With a growing desire to combat money laundering and tax evasion, governments worldwide are adopting new reporting requirements and ramping up their enforcement. Multinational families must be diligent to avoid steep penalties for non-compliance, while ensuring the safety of their assets.

While some of these initiatives have similar objectives, there are significant differences in the scope and processes, which has translated into confusion and difficulties for families with cross-border connections. Here we present an overview of these programs and their consequences to help multinational families navigate these evolving and complex requirements.

1

The Foreign Account Tax Compliance Act (FATCA) Combats Tax Evasion by U.S. Citizens & Residents

Enacted in response to the surprising revelation of the extent to which U.S. taxpayers had been using accounts at Swiss banks to hide assets from the IRS, FATCA significantly increases the reporting responsibilities for both financial institutions and U.S. individuals and entities associated with non-U.S. assets. Read more about FATCA (PDF).

2

The Common Reporting Standard (CRS) Provides a Process for Many Countries to Exchange Tax Information

The CRS is referred to as “GATCA," the global equivalent of FATCA, although its reporting requirements are broader in scope. Over 100 countries have signed up for the CRS, but the U.S. has not adopted it. This has led to controversy and accusations that its failure to join has ironically made the U.S. the largest tax haven in the world. Read more about the CRS (PDF).

3

Beneficial Ownership Registries Identify the "True Owners" of Entities

There has been a growing trend to establish central databases of true owners, who are defined as those who own or control the entity through direct or indirect ownership of a sufficient percentage of shares or voting rights. Controversy continues over whether such databases should be available to the public, and whether trusts should be included in these registries.

4

Governments Are Refining Their Efforts to Enact and Enforce These Laws

FATCA sparked resentment and pushback from foreign countries, financial institutions and individuals. The CRS hasn't provoked such resistance, perhaps because by the time reporting started in 2017, this global trend for information exchange was already too far along to stop. Although controversy regarding beneficial ownership registries remains, regions have taken action toward establishing these databases, with varying levels of enforcement and success.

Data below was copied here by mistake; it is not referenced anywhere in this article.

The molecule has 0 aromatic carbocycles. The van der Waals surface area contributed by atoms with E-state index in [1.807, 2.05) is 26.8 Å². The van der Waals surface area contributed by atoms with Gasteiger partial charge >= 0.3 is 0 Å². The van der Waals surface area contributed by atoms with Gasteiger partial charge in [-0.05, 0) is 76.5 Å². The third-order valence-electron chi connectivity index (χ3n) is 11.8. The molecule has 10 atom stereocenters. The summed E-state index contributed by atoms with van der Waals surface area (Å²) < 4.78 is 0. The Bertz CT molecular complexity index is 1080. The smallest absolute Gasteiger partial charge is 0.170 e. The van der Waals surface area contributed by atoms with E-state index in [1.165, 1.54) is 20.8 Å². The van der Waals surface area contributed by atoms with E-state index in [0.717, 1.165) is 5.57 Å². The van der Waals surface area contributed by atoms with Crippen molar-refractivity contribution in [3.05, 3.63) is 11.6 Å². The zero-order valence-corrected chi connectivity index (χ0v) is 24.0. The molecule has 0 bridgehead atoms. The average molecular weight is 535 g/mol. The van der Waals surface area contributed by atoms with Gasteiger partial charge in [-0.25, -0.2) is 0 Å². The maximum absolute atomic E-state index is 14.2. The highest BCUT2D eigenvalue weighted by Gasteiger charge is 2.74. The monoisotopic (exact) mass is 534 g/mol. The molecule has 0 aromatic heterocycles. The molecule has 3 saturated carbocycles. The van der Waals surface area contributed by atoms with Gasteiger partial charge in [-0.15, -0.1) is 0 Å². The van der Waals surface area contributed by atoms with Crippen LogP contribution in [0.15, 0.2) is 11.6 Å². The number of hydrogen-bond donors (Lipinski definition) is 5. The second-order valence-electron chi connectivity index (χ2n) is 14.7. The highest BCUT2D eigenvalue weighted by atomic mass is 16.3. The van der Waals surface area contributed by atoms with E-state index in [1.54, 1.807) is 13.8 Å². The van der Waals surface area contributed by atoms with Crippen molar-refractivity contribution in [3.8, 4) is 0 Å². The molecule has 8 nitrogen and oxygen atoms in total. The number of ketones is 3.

5

These Initiatives Have Led to Unintended Consequences

Banks must go to great lengths to identify and verify the sources of wealth and proof of identity for any individuals looking to open accounts. These practices make it difficult — if not impossible — for certain individuals to open accounts or have access to financial services in certain areas. In addition, privacy and data security are major concerns for those affected.

“Although the debate continues, the trend toward increased global transparency regarding financial assets seems secured.”
Financial providers and global families are experiencing the unintended consequences as well as the benefits
Privacy concerns must be addressed worldwide

Concerns relate both to the amount of information being shared and the people who have access to it. The key issue is to maintain confidentiality during both the reporting and the transmission of the data, and many countries are investing in more robust data security.

Reputable jurisdictions and institutions are adapting quickly

The consensus among financial institutions is generally optimistic; regardless of the inconveniences posed, these reporting requirements offer global families centralized, safe and flexible access to their assets.1 However, given recent, highly publicized data hacks, privacy remains a major concern for these families.

Families need to understand the details of these requirements

Multinational families will be best served by selecting reputable jurisdictions and working with skilled professionals who have experience handling the myriad requirements for all countries connected to the family and their assets.

Financial Action Task Force on Money Laundering (FATF): An intergovernmental organization established in 1989 to combat money laundering worldwide.

Tax Information Exchange Agreements (TIEAs): Historically, these provided for the intergovernmental exchange of tax information on individuals and companies suspected of tax evasion; later they proved to be inadequate.

Foreign Account Tax Compliance Act (FATCA): Established in 2010 by the U.S., this legislation specifically targets serious cross-border tax avoidance by U.S. citizens and residents.

Common Reporting Standard (CRS): Developed and passed in 2014 by the Organisation for Economic Cooperation and Development (OECD) to automatically exchange taxpayer information. Similar to FATCA, but even more extensive.

Beneficial Ownership Registries: FATF has been a longstanding supporter of maintaining these central databases, which hold information on the “true owners" of entities. They provide increasingly extensive mandates on establishing and offering access to these registries.

  • Footnote

    1Offshore Perceptions, STEP Research Report, STEP 2016. STEP is a global association of professional advisors specializing in cross-border wealth planning.

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